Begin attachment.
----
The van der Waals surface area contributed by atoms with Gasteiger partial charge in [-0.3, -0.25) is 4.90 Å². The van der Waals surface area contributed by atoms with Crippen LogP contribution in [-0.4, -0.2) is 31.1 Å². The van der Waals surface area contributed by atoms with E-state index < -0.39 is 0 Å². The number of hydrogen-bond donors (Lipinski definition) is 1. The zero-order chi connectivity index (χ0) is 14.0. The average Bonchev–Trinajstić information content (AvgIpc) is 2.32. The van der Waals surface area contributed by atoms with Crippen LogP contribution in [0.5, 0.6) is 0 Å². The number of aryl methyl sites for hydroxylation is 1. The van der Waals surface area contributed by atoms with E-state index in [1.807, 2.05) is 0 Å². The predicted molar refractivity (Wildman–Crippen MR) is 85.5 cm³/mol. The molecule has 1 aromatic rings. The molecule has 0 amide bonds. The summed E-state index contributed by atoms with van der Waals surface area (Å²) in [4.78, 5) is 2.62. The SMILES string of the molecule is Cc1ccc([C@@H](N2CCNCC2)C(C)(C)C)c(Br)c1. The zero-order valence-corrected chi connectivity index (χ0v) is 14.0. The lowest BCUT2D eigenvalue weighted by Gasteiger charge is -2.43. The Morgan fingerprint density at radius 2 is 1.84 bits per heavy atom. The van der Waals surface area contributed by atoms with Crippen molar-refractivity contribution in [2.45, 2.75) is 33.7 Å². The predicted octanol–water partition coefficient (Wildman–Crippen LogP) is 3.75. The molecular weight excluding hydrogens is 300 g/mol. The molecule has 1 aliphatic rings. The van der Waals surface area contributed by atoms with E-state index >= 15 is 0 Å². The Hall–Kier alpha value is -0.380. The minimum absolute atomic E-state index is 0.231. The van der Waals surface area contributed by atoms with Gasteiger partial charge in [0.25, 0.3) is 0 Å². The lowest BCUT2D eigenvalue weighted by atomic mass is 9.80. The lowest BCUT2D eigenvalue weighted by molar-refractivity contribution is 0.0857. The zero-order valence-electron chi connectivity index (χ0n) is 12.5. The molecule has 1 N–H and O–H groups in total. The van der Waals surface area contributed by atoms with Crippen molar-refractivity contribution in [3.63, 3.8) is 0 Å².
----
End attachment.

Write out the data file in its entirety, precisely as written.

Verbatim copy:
The van der Waals surface area contributed by atoms with Gasteiger partial charge in [-0.3, -0.25) is 4.90 Å². The van der Waals surface area contributed by atoms with Crippen LogP contribution in [-0.4, -0.2) is 31.1 Å². The van der Waals surface area contributed by atoms with E-state index < -0.39 is 0 Å². The number of hydrogen-bond donors (Lipinski definition) is 1. The zero-order chi connectivity index (χ0) is 14.0. The average Bonchev–Trinajstić information content (AvgIpc) is 2.32. The van der Waals surface area contributed by atoms with Crippen LogP contribution in [0.5, 0.6) is 0 Å². The number of aryl methyl sites for hydroxylation is 1. The van der Waals surface area contributed by atoms with E-state index in [1.807, 2.05) is 0 Å². The predicted molar refractivity (Wildman–Crippen MR) is 85.5 cm³/mol. The molecule has 1 aromatic rings. The molecule has 0 amide bonds. The summed E-state index contributed by atoms with van der Waals surface area (Å²) in [4.78, 5) is 2.62. The SMILES string of the molecule is Cc1ccc([C@@H](N2CCNCC2)C(C)(C)C)c(Br)c1. The zero-order valence-corrected chi connectivity index (χ0v) is 14.0. The lowest BCUT2D eigenvalue weighted by Gasteiger charge is -2.43. The Morgan fingerprint density at radius 2 is 1.84 bits per heavy atom. The van der Waals surface area contributed by atoms with Crippen molar-refractivity contribution in [2.45, 2.75) is 33.7 Å². The predicted octanol–water partition coefficient (Wildman–Crippen LogP) is 3.75. The molecular weight excluding hydrogens is 300 g/mol. The molecule has 1 aliphatic rings. The van der Waals surface area contributed by atoms with E-state index >= 15 is 0 Å². The Hall–Kier alpha value is -0.380. The minimum absolute atomic E-state index is 0.231. The van der Waals surface area contributed by atoms with Gasteiger partial charge in [0.25, 0.3) is 0 Å². The lowest BCUT2D eigenvalue weighted by atomic mass is 9.80. The lowest BCUT2D eigenvalue weighted by molar-refractivity contribution is 0.0857. The zero-order valence-electron chi connectivity index (χ0n) is 12.5. The molecule has 1 N–H and O–H groups in total. The van der Waals surface area contributed by atoms with Crippen molar-refractivity contribution in [3.63, 3.8) is 0 Å².